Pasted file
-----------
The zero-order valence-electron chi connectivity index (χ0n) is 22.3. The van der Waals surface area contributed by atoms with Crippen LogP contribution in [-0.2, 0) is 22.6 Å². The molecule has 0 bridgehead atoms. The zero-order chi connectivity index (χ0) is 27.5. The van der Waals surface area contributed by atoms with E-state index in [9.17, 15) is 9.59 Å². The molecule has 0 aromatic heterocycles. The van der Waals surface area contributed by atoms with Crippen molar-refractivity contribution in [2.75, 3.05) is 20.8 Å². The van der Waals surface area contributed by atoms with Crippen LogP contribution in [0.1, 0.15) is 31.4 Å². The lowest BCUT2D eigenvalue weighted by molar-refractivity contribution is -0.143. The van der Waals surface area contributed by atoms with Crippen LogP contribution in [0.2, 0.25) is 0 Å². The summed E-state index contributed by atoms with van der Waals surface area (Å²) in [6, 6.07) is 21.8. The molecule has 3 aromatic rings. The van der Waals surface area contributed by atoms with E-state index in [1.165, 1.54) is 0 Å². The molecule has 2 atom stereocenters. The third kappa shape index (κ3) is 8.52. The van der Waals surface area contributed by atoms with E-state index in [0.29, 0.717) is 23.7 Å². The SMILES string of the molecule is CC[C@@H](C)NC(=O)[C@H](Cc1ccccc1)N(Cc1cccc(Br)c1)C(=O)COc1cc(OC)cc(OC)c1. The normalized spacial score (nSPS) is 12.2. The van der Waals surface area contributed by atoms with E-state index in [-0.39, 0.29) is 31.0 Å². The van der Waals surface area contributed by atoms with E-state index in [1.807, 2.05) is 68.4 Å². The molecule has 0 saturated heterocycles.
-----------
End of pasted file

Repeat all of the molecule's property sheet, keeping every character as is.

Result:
The zero-order valence-electron chi connectivity index (χ0n) is 22.3. The van der Waals surface area contributed by atoms with Crippen LogP contribution in [-0.2, 0) is 22.6 Å². The molecule has 0 bridgehead atoms. The zero-order chi connectivity index (χ0) is 27.5. The van der Waals surface area contributed by atoms with E-state index in [9.17, 15) is 9.59 Å². The molecule has 0 aromatic heterocycles. The van der Waals surface area contributed by atoms with Crippen molar-refractivity contribution in [2.75, 3.05) is 20.8 Å². The van der Waals surface area contributed by atoms with Crippen LogP contribution in [0.1, 0.15) is 31.4 Å². The lowest BCUT2D eigenvalue weighted by molar-refractivity contribution is -0.143. The van der Waals surface area contributed by atoms with Crippen LogP contribution in [0.2, 0.25) is 0 Å². The summed E-state index contributed by atoms with van der Waals surface area (Å²) in [6, 6.07) is 21.8. The molecule has 3 aromatic rings. The van der Waals surface area contributed by atoms with E-state index in [1.165, 1.54) is 0 Å². The molecule has 2 atom stereocenters. The third kappa shape index (κ3) is 8.52. The van der Waals surface area contributed by atoms with E-state index in [0.29, 0.717) is 23.7 Å². The SMILES string of the molecule is CC[C@@H](C)NC(=O)[C@H](Cc1ccccc1)N(Cc1cccc(Br)c1)C(=O)COc1cc(OC)cc(OC)c1. The normalized spacial score (nSPS) is 12.2. The van der Waals surface area contributed by atoms with E-state index in [-0.39, 0.29) is 31.0 Å². The van der Waals surface area contributed by atoms with E-state index in [1.807, 2.05) is 68.4 Å². The molecule has 0 saturated heterocycles.